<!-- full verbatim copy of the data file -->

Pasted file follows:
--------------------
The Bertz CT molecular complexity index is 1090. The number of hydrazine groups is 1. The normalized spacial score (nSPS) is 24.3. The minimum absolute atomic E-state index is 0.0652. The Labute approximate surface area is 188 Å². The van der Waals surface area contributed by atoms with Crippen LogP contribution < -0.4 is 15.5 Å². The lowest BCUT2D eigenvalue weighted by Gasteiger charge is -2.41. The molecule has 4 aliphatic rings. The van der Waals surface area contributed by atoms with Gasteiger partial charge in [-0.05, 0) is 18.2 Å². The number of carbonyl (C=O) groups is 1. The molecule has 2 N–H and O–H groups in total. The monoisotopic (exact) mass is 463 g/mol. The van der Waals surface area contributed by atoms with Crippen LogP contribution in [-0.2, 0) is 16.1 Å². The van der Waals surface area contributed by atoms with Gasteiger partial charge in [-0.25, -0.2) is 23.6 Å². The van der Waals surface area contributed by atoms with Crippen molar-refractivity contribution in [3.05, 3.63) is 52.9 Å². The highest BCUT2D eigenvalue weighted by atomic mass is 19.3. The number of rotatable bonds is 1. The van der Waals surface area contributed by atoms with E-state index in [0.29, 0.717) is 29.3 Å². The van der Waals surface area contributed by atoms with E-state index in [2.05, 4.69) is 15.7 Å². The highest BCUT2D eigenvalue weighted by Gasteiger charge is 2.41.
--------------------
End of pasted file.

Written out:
The Bertz CT molecular complexity index is 1090. The number of hydrazine groups is 1. The normalized spacial score (nSPS) is 24.3. The minimum absolute atomic E-state index is 0.0652. The Labute approximate surface area is 188 Å². The van der Waals surface area contributed by atoms with Crippen LogP contribution < -0.4 is 15.5 Å². The lowest BCUT2D eigenvalue weighted by Gasteiger charge is -2.41. The molecule has 4 aliphatic rings. The van der Waals surface area contributed by atoms with Gasteiger partial charge in [-0.05, 0) is 18.2 Å². The number of carbonyl (C=O) groups is 1. The molecule has 2 N–H and O–H groups in total. The monoisotopic (exact) mass is 463 g/mol. The van der Waals surface area contributed by atoms with Crippen LogP contribution in [-0.2, 0) is 16.1 Å². The van der Waals surface area contributed by atoms with Gasteiger partial charge in [-0.25, -0.2) is 23.6 Å². The van der Waals surface area contributed by atoms with Crippen molar-refractivity contribution in [3.05, 3.63) is 52.9 Å². The highest BCUT2D eigenvalue weighted by atomic mass is 19.3. The number of rotatable bonds is 1. The van der Waals surface area contributed by atoms with E-state index in [0.29, 0.717) is 29.3 Å². The van der Waals surface area contributed by atoms with E-state index in [2.05, 4.69) is 15.7 Å². The highest BCUT2D eigenvalue weighted by Gasteiger charge is 2.41.